A parameter number is the pound character # followed by an integer value between 1 and 5399. The value of the parameter is whatever number is stored in the numbered parameter.
The # character takes precedence over other operations, so that, for example, [#1+2] means the number found by adding 2 to the value of parameter 1, not the value found in parameter 3. Of course, #[1+2] does mean the value found in parameter 3. The # character may be repeated; for example ##2 means the value of the parameter whose index is the (integer) value of parameter 2.
Examples using a parameter:
#100 = 1.1234
#101 = [#100 + 1]
G1 F[#100] X[#101 + 10]
An expression is a set of characters starting with a left bracket [ and ending with a balancing right bracket ]. In between the brackets are numbers, parameter values, mathematical operations, and other expressions. An expression may be evaluated to produce a number. The expressions on a line are evaluated when the line is read, before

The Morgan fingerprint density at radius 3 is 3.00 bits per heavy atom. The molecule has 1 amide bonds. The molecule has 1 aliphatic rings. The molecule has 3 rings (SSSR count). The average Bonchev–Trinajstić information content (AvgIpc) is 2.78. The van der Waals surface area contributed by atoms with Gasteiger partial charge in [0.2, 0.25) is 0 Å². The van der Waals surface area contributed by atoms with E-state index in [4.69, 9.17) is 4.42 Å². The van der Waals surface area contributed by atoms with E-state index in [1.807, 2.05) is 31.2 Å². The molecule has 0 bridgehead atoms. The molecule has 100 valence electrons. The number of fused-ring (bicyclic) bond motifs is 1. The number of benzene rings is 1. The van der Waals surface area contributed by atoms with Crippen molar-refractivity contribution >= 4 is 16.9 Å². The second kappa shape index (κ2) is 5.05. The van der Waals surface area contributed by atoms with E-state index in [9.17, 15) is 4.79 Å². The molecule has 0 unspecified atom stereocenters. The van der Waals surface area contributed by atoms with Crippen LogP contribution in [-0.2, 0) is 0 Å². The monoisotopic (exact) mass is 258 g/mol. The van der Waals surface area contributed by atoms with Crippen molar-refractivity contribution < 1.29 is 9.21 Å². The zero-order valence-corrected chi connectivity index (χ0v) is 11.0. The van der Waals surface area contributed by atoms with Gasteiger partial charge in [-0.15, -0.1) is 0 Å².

anything on the line is executed. An example of an expression is [1 + acos[0] - [#3 ** [4.0/2]]].
Binary operations appear only inside expressions. Nine binary operations are defined. There are four basic mathematical operations: addition (+), subtraction (-), multiplication (*), and division (/). There are three logical operations: non-exclusive or (OR), exclusive or (XOR), and logical and (AND). The eighth operation is the modulus operation (MOD). The ninth operation is the "power" operation (**) of raising the number on the left of the operation to the power on the right.
The binary operations are divided into three groups. The first group is power. The second group is multiplication, division, and modulus. The third group is addition, subtraction, logical non-exclusive or, logical exclusive or, and logical and. If operations are strung together (for example in the expression [2.0 / 3 * 1.5 - 5.5 / 11.0]), operations in the first group are to be performed before operations in the second group, and operations in the second group before operations in the third group. If an expression contains more than one operation from the same group (such as the first / and * in the example), the operation on the left is performed first. Thus, the example is equivalent to: [((2.0 / 3) * 1.5) - (5.5 / 11.0)], which simplifies to [1.0 - 0.5], which is 0.5.